The 7th European Conference on Green Power Marketing 2011 takes place this week in Zurich, Switzerland.
The conference is designed to give market participants a forum for debating strategies towards expansion of renewable energy.
The organiser says that the supply and demand of green power is no longer simply down to consumer and supplier decisions, but are laid down at the political level.
The organiser adds that fundamental decisions are being made on restructuring the energy supply, heralding drastic changes in the political framework and areas such as the transport and distribution grids.
Another key factor driving the market are the cost reductions already achieved, with grid parity at end-consumer level already claimed to be in sight.
Discussions will query the policies and conditions that will shape the market and the development of renewable energy. Similarly, attendees will be able to discuss how energy prices will develop, and ask what grid parity and the market penetration of renewables means for the market. They will focus also on the barriers in terms of creating and delivering renewable energy products.
A quick glance at Siemens’ Q3 earnings show the company enjoying relatively buoyant business from renewables with new orders totalling €1,543. Whilst markedly down from the €2,271 of orders in the same period in 2010, Siemens’ renewable energy business still accounted for just under a fifth of orders by business division.
Still with all things green and news that the Low Carbon Best Practice Exchange convenes in Edinburgh this week.
Designed for businesses and public sector bodies wishing to improve energy efficiency or invest in renewable energy projects the event will host a programme of roundtable discussion groups and pre-arranged meetings for attendees.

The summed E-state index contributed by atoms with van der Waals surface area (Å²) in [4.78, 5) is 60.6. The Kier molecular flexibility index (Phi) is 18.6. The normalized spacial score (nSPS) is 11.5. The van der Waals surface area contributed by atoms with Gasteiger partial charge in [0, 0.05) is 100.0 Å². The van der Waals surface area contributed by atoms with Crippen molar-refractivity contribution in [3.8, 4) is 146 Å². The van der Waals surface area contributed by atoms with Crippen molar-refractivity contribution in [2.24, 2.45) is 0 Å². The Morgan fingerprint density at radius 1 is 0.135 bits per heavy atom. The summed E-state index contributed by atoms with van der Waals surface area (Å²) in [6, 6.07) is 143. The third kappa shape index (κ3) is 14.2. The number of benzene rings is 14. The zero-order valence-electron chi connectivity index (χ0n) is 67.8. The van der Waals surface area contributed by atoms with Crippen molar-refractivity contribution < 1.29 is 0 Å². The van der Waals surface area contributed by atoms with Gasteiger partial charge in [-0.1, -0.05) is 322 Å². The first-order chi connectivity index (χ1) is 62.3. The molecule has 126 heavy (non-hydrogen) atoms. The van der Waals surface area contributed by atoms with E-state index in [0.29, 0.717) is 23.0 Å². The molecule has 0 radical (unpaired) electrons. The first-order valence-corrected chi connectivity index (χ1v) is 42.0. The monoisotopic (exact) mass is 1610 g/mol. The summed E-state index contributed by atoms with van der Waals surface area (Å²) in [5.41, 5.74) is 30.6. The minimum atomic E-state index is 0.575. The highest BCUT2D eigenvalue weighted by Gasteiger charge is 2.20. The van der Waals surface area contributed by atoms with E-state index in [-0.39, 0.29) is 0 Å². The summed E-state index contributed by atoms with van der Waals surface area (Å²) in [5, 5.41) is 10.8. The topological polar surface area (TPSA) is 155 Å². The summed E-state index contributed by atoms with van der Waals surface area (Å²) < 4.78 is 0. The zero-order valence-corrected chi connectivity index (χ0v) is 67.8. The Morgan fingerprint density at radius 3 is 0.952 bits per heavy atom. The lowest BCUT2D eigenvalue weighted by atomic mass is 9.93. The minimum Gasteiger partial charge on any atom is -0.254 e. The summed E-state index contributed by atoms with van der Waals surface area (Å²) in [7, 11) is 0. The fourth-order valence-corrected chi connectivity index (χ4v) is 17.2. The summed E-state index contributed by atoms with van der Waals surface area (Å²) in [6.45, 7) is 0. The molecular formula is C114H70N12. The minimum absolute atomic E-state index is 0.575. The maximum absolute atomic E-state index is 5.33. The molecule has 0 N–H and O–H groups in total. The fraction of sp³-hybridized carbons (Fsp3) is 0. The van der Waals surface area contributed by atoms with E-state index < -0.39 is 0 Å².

Two areas on the agenda include the Feed-in Tariff (FiT) scheme and the Renewable Heat Incentive (RHI), which can give organisations the means to claim payments for the electricity and heat they generate.
Anyone wanting an idea on how to spend their green profits should read on as the first British passenger to buy a ticket to ride Space Expedition Curacao’s Lynx sub-orbital spacecraft will be unveiled this week. According to yesterday’s Sunday Times the passenger will pay £60,000 for the flight in Lynx, which will be fitted with a reusable engine and is due to be revealed next year.
Space is very much on the agenda in London this week where the IET is hosting a talk entitled ‘Electric Propulsion from Earth orbit to Mercury’.
Young engineering professionals are being encouraged to take part in the event that will look at the basics of space propulsion, classification (acceleration/thrust production mechanisms), conventional chemical thrusters, and a comparison of electric and chemical propulsion. Click here to learn how commercial space exploration technology could enable low-cost access to space for both tourists and scientists
The talk – delivered by electric propulsion engineer Neil Wallace and Southampton University’s Prof Steve Gabriel – is based around Qinetiq’s ion engine, which the organiser says converts electrical energy into ions by bombarding xenon propellant with electrons.
The resulting ionised xenon is accelerated through two concave grids to over 40km/s, which is sufficient to provide thrust to a spacecraft. This system requires only a tenth of the propellant that a chemical rocket would require, mean more science payload can be flown.
Finally, The Offshore Decommissioning Conference 2011 organised by Oil & Gas UK and Decom North Sea takes place this week in Dunblane, Scotland on 4-6 October.
This year’s event, sponsored by Aker Solutions and Wood Group PSN, will focus specifically on the role and requirements of the oil and gas industry’s offshore decommissioning supply chain.
Members of Oil & Gas UK’s and industry experts will share their knowledge of decommissioning and encourage delegates to participate in a range of interactive discussions on topical issues including technology, contracting strategies, market opportunities in the southern North Sea and the environment.
The theme of the 2011 conference is ‘Where demand meets supply –The North Sea decommissioning market’. The key objective is to facilitate dialogue across the oil and gas industry including small supply chain companies, contractors and many of the major operators.